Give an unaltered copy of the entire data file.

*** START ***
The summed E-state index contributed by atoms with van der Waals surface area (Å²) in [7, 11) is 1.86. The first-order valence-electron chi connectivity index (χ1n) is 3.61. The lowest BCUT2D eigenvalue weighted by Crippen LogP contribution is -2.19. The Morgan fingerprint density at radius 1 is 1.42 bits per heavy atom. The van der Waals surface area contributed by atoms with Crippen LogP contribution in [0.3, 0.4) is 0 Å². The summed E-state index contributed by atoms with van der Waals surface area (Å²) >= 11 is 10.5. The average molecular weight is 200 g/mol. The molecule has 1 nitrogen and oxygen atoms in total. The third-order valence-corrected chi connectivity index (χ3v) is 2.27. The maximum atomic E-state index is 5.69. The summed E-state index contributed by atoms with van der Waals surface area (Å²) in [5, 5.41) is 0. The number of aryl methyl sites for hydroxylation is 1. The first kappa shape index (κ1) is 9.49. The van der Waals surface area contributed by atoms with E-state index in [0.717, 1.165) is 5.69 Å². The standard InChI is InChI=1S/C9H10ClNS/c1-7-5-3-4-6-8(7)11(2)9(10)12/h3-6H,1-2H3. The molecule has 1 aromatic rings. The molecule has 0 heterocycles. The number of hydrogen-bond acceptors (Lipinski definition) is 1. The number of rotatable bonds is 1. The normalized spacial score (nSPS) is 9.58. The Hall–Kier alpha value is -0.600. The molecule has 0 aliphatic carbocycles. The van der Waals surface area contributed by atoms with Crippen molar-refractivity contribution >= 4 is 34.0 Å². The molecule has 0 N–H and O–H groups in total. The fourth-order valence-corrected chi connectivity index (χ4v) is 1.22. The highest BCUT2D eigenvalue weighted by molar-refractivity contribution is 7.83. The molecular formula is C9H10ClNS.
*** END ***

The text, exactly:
The summed E-state index contributed by atoms with van der Waals surface area (Å²) in [7, 11) is 1.86. The first-order valence-electron chi connectivity index (χ1n) is 3.61. The lowest BCUT2D eigenvalue weighted by Crippen LogP contribution is -2.19. The Morgan fingerprint density at radius 1 is 1.42 bits per heavy atom. The van der Waals surface area contributed by atoms with Crippen LogP contribution in [0.3, 0.4) is 0 Å². The summed E-state index contributed by atoms with van der Waals surface area (Å²) >= 11 is 10.5. The average molecular weight is 200 g/mol. The molecule has 1 nitrogen and oxygen atoms in total. The third-order valence-corrected chi connectivity index (χ3v) is 2.27. The maximum atomic E-state index is 5.69. The summed E-state index contributed by atoms with van der Waals surface area (Å²) in [5, 5.41) is 0. The number of aryl methyl sites for hydroxylation is 1. The first kappa shape index (κ1) is 9.49. The van der Waals surface area contributed by atoms with E-state index in [0.717, 1.165) is 5.69 Å². The standard InChI is InChI=1S/C9H10ClNS/c1-7-5-3-4-6-8(7)11(2)9(10)12/h3-6H,1-2H3. The molecule has 1 aromatic rings. The molecule has 0 heterocycles. The number of hydrogen-bond acceptors (Lipinski definition) is 1. The number of rotatable bonds is 1. The normalized spacial score (nSPS) is 9.58. The Hall–Kier alpha value is -0.600. The molecule has 0 aliphatic carbocycles. The van der Waals surface area contributed by atoms with Crippen molar-refractivity contribution >= 4 is 34.0 Å². The molecule has 0 N–H and O–H groups in total. The fourth-order valence-corrected chi connectivity index (χ4v) is 1.22. The highest BCUT2D eigenvalue weighted by molar-refractivity contribution is 7.83. The molecular formula is C9H10ClNS.